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Georgia College biology students make unique discoveries

Biology students Keira Stacks, Audrey Waits and Shea Morris examine a vial of bacteriophage.

There are tiny bacterial cells exploding all around us.

Audrey Waits' orange bacteria. Grey dots are
plaques where phage has infected bacterial cells.

Only we can’t see them.

It’s like an invisible battlefield – a super microscopic world where bacteria are infected by even tinier viruses called phages. They get inside, feed and multiply until the bacterial cell – well, yes – explodes. Only, in science, it’s called lysing.

In a world where antibiotics are becoming less effective, science has turned to the relatively-unknown phage for answers. There are many different kinds – a very abundant but understudied culture because most have yet to be discovered.

Three Georgia College biology students are participating in an international research project based at the University of Pittsburgh. Each has uncovered new bacteriophages unknown to science – until now.

And they got to name them.

  • “Waits” is a 20-sided phage with a tail, discovered by biology graduate student Audrey Waits of Charlotte, North Carolina. The harmless bacteria it feeds upon is found in small quantities on human skin. But, in rare cases, the bacterium creates an outer-layer “biofilm” that sticks to long-term catheter tubes. This can cause infection in patients with weak immune systems. Waits’ phage is a natural predator of this bacteria – making her research valuable.
  • “Adonis” - meaning “handsome, strong man” in Greek - is a fairly large phage discovered in some “really nasty soil” by junior biology major Shea Morris of Byron. It destroys a harmless but potentially-important bacteria within the family of infectious microbes that causes tuberculosis. Morris hopes her phage may someday help scientists develop a cure.
  • “SheaKeira” was discovered by sophomore biology pre-med major Keira Stacks of Peachtree City, who was working with Morris when she took bacterial soil samples at Lake Laurel in Milledgeville. Stacks is just beginning to characterize her phage and hopes the hexagon-headed, long-tailed virus will also hold implications for science.

“The isolation, sequencing and analysis of these novel bacteriophages by our students will add to our body of knowledge of this genetically-diverse population. Relatively little is known about the evolution of bacteriophages,” said Dr. Indiren Pillay, chair of biological and environmental sciences.

"SheaKeira," a phage discovered by 
Keira Stacks.

College and high school students worldwide are participating in the project. They enter discoveries into the Actinobacteriophage Database, which collects information for the Pittsburgh Bacteriophage Institute at the University of Pittsburgh’s department of biological sciences.

The project’s goal is to encourage scientific research in youth. But it also promotes the DNA sequencing and characterization of useful viruses.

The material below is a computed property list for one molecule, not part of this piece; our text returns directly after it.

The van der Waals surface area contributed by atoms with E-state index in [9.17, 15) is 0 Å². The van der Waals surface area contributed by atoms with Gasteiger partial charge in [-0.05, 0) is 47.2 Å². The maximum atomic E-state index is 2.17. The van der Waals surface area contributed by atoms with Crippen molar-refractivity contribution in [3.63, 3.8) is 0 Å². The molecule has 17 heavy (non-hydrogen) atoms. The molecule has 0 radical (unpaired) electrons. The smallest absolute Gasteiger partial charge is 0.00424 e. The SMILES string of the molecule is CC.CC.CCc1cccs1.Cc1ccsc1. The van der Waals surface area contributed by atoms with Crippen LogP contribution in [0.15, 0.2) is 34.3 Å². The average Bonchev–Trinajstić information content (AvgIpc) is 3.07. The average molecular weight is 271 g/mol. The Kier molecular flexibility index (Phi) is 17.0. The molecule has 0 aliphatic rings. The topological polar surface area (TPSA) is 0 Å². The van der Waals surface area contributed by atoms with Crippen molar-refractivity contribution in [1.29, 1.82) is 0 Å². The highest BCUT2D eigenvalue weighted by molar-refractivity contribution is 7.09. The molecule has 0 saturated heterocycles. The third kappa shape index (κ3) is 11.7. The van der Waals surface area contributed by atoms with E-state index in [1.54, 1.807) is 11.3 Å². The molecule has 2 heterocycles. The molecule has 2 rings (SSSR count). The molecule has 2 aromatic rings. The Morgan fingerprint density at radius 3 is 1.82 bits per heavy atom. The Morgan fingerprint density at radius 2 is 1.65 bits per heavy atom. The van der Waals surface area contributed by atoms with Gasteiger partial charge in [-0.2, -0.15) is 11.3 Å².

In France and Eastern Europe, phage is used to treat infection through shots, pills or phage-saturated bandages. In the U.S., antibiotics are more-widely used. But phage could be the next frontier, as bacteria become more resistant to medicine.

New phages are easy to find, but little has been done in the Southeast. So the odds of finding them here are good. An online map shows a concentration of phage found around Atlanta. But new bacteriophage discoveries at Georgia College are alone in central and southeastern portions of the state.

“We’re lucky to be in a geographical region, where not a lot of sampling has been done,” Waits said. “For all we know, the phages we’re looking at have been around hundreds of thousands of years. We just hadn’t found them yet.”

Morris found Adonis down a deep ravine in “a really obscure place” at Lake Laurel. Waits found hers in less-traveled soil at the Oconee River at the Greenway in Milledgeville.

Students looked for evidence of lysing - bacteria bursting apart due to multiplying phage. They added nutrients to make bacteria grow, which also created a good environment for phage to reproduce. They isolated the phage by straining it, like coffee, through a filter.

Through DNA sequencing, students could determine if their phage looked different in size and shape from known varieties.

Then Morris and Waits took their projects a step further.

Morris is studying the effect weather has on multiplication of bacteriophage. She believes phage should be collected in warmer weather. If her hypothesis is correct – it might answer why the South is an ideal place to discover new varieties.

Stacks and Morris in biology lab at Herty Hall.

The bacteria Morris found is related to one that causes tuberculosis, which infects a third of the world’s population and kills roughly 3 million people a year.

“I hope my phage will someday be used to attack the infectious bacteria that causes TB,” she said. “That’s what’s really cool about phage. They specifically attack that one bacteria. They have no desire to attack anything else.”

Waits’ study relates to the biofilm surrounding her bright orange bacteria. It forms a sticky consistency best described as “snot,” she said. This gooey, mucous-like environment globs together and protects communities of bacteria.

This can become problematic in hospitals, when patients are connected long term to silicone tubes like catheters. In rare cases, biofilm can attach and grow – causing otherwise harmless bacteria to become infectious. It can also prevent antibiotics from reaching patients, Pillay said, which makes these infections particularly challenging.

“Water doesn’t interact well with it,” Waits said, “but my phage is very effective at getting through the biofilm and infecting the bacteria by hijacking the cell machinery and replicating.  It’s very good at what it does.”

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